Five Feet Apart–A Book Review

Photo by Aron Visuals on Unsplash

So is a book always better than the movie? In this case, I hope not, because I’ve got a book for you today. And it’s not quite what I’d hoped it would be.

We have a history of blockbuster teenage romance movies that somehow turn out to be pretty good. Not because they tell a story we have never heard before, but because they tell us one we have. And they tell it well.

The Fault in Our Stars, Love, Simon, To All the Boys I’ve Loved Before, and countless more do what they do well. Each of these was both a book and a movie—and both turned out quite nicely. Sure, my opinion might be a little biased depending on my tastes against yours, but hear me out on this one.

Some books just don’t measure up.

So without further ado, I’ll tell you what’s up with this one.

Five Feet Apart—Rachel Lippincott

This book starts off with the classic troupe for a romance story with teenagers involved: Two people hate each other and slowly fall for one another somewhere between point A and… wherever they end up. But there’s a catch— there’s always a catch. They’re not allowed to be together.

In this case, they can’t be together if either one wants to live. Both are cystic fibrosis patients, have been for years and they know the rules. They need to be at least six feet apart at all times in order to avoid contaminating one another due to their weak immune systems and low lung functions. Logistically, it’s simple. If they break the rules in place set to keep them alive, they could kill each other.

So what’s up with the story?

When introduced to main character Stella Grant, I actually quite liked her. She’s got this fierce independence and witty humor that makes it easy to appreciate her as a person. She seems a little complicated, something that you’re let more and more into as the story continues on, and the people that surround her are part of what makes the story so colorful.

Enter love interest: Will Newman. The boy who is classically angsty and just wants control over the health. Control he can’t possibly have. Because he’s terminal. And with a new infection, his margins for hope are growing smaller.

Photo by Brigitte Tohm on Unsplash

So what is it about the love story between these two that didn’t quite make the cut?

I guess, maybe, I wanted more. We were let into their lives and their minds, told about their insecurities and anything that held them back. But, to me, I felt like there was more. We’re missing the whole person. I wanted to know what made Stella laugh, what was Will worried about when it came to living, what about Stella’s best friend Poe made him special, why was this a story about Will and Stella?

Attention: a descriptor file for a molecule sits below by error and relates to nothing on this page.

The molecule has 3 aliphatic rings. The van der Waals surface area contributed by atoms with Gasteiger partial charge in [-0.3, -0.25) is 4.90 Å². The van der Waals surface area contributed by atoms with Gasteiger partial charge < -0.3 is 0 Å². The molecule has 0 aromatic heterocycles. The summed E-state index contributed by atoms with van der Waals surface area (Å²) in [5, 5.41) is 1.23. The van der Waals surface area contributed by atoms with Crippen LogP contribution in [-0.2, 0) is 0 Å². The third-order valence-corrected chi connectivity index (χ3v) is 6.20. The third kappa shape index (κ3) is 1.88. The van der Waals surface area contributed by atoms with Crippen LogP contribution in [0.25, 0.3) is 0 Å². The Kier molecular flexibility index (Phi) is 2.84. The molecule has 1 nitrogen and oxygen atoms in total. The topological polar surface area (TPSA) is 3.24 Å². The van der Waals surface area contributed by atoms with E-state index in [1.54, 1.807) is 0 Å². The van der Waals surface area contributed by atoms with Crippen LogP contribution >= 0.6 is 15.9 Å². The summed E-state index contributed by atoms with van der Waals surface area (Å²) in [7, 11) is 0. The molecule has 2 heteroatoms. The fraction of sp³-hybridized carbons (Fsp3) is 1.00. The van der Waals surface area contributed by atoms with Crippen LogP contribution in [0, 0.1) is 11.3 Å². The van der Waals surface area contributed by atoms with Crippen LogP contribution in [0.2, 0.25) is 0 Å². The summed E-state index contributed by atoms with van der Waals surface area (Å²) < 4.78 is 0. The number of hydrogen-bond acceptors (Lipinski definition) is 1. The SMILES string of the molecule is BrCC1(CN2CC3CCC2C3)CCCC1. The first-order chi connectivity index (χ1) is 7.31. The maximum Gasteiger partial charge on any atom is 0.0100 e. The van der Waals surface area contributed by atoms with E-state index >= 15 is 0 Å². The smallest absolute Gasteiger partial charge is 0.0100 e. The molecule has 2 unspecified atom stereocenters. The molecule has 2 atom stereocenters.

We were being told a story about these two human beings. My questions was why them? Usually I can find that why in the story, find a reason why it had to be them and no one else. But throughout this story, it felt like the details were held at an arm’s length from the characters, as if this was a story happening to them, not one told by them.

Maybe that’s why the ending that you see coming falls a little flat. By the end of it, I didn’t care enough about them.

I wanted to, but I didn’t.

Photo by Kinga Cichewicz on Unsplash

When it comes to good writing, you know something is written well when you can’t put it down or you look up from the pages and surprise yourself by still being in your own life, not theirs. I love books like this, especially those in which the movies and the books are such different animals that they are both great in alternate ways.

If I end up going out to see Five Feet Apart, I want to see just how the movie measures up. And if you’ve read this book, I would love to hear from you.

Did you feel that this book was as much as you wanted to be?

The Help– A Book Review

Photo by Oladimeji Odunsi on Unsplash

It’s the fourth Tuesday of the Month and the last post for Black History Month, so it’s about time I got back on track and gave you what you’re looking for…

Welcome to Bookworms, BHM edition!

Today, I want to review one of my favorites and one of the few pieces of literature where I’m still not sure whether the movie or the book was better. But either, there’s got to be a reason I have a quote from this book on my laptop. So without further ado, here we go.

The Help—Kathryn Stockett